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From ‘Blood in Streets’ to Sleek New Digs for Cheng Cohen


Amy Cheng in new headquarters for Cheng Cohen, the boutique franchise law firm founded in 2007.

Cheng Cohen law firm has sleek new office space in the River North neighborhood in Chicago, featuring 16,750 square feet, multiple gathering spaces for small-group interaction, a black-and-white aesthetic punctuated with red accents and ample room for 16 attorneys plus staff. It’s a long way from their first digs.

“There was blood in the streets,” literally, says Ric Cohen dramatically, referring to 2007 when he and business partner and wife, Amy Cheng, packed up a few boxes where they worked at DLA Piper to strike out on their own. 

They moved to Chicago’s West Loop, at the time the meatpacking district and now one of the trendiest neighborhoods. They had to leave their old firm and open their new one in the same day because they couldn’t afford any down time.

The second headquarters for the boutique franchise law firm featured about 10,000 square feet but they outgrew it. “We had four lawyers in one conference room” at the old place, Cheng said last week while giving a tour. The space was completely gutted and remodeled to their specifications and includes a room with miniature furniture where the attorneys’ kids can play office when they come to visit.

Cohen, Cheng and their third partner, Michael Daigle, picked their offices first, and then the rest of the staff rated spaces as their first, second or third choice—all but two got their first choice and those two got their second, she said. Cheng labeled each office “L” for litigators or “T” for transactional, and put them side by side so the two types of attorneys would mingle, not stay in their own silos.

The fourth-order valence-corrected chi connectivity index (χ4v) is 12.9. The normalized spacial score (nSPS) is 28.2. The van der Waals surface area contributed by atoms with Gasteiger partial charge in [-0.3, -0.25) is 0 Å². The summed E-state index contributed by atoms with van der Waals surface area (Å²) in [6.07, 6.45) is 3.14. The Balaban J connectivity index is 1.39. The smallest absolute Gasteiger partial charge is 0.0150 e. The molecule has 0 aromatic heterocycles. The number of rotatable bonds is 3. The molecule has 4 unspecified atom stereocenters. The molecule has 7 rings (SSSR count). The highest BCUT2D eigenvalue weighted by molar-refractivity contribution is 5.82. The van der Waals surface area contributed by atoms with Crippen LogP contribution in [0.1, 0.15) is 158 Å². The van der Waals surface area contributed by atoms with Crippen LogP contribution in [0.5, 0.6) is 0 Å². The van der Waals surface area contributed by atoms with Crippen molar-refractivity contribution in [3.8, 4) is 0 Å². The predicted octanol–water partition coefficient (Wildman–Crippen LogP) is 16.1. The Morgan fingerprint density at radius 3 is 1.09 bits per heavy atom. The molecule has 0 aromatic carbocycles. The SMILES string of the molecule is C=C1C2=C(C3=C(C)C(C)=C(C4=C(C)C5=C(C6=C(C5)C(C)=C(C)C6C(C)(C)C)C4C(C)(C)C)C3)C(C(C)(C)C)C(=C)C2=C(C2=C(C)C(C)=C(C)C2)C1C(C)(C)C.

Accents from Cheng’s heritage appear throughout the space. She grew up in Taiwan where her father was an entrepreneur. His brother had moved to Tulsa, Oklahoma, to work as an engineer in the oil fields, but when he wanted to open a restaurant her father lent the money. “But it wasn’t going well,” Cheng recalled, so the family picked up and moved to Tulsa. Cheng was eight; her brother was five. “No one spoke a word of English,” Cheng said, leading to a couple of miserable years while she watched “Scooby-Doo”and other TV shows to pick up the language. 

Cheng graduated magna cum laude with her Juris Doctorate from American University and her younger brother is a medical doctor, but she said her parents were far from the demanding and strict “tiger mom” stereotype in popular literature. “They were busy trying to survive,” she said.

During the tour, Cheng introduces Joanna Lim, the office manager who was with Cheng Cohen from the beginning. Lim oversaw the details of the move and it wouldn’t have happened without her, Cheng said.

Cheng says she’ll never move again if she can help it, but Lim disagrees. “When you got to 50,” meaning attorneys, they’ll need to upgrade once more. “Some day there will be a building with Amy’s name on it,” Lim says.

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The latest news, opinions and commentary on what's happening in the franchise arena that could affect your business.

Laura MichaelsLaura Michaels is editor of Franchise Times. She can be reached at 612.767.3210, or send story ideas to lmichaels@franchisetimes.com.
Beth EwenBeth Ewen is senior editor of Franchise Times. She can be reached at 612.767.3212, or send story ideas to bewen@franchisetimes.com.
Nicholas UptonNicholas Upton is restaurants editor at Franchise Times. He can be reached at 612.767.3226, or send story ideas to nupton@franchisetimes.com.
Mary Jo LarsonMary Jo Larson is the publisher of Franchise Times Magazine and the Restaurant Finance Monitor.  You can find her on Twitter at




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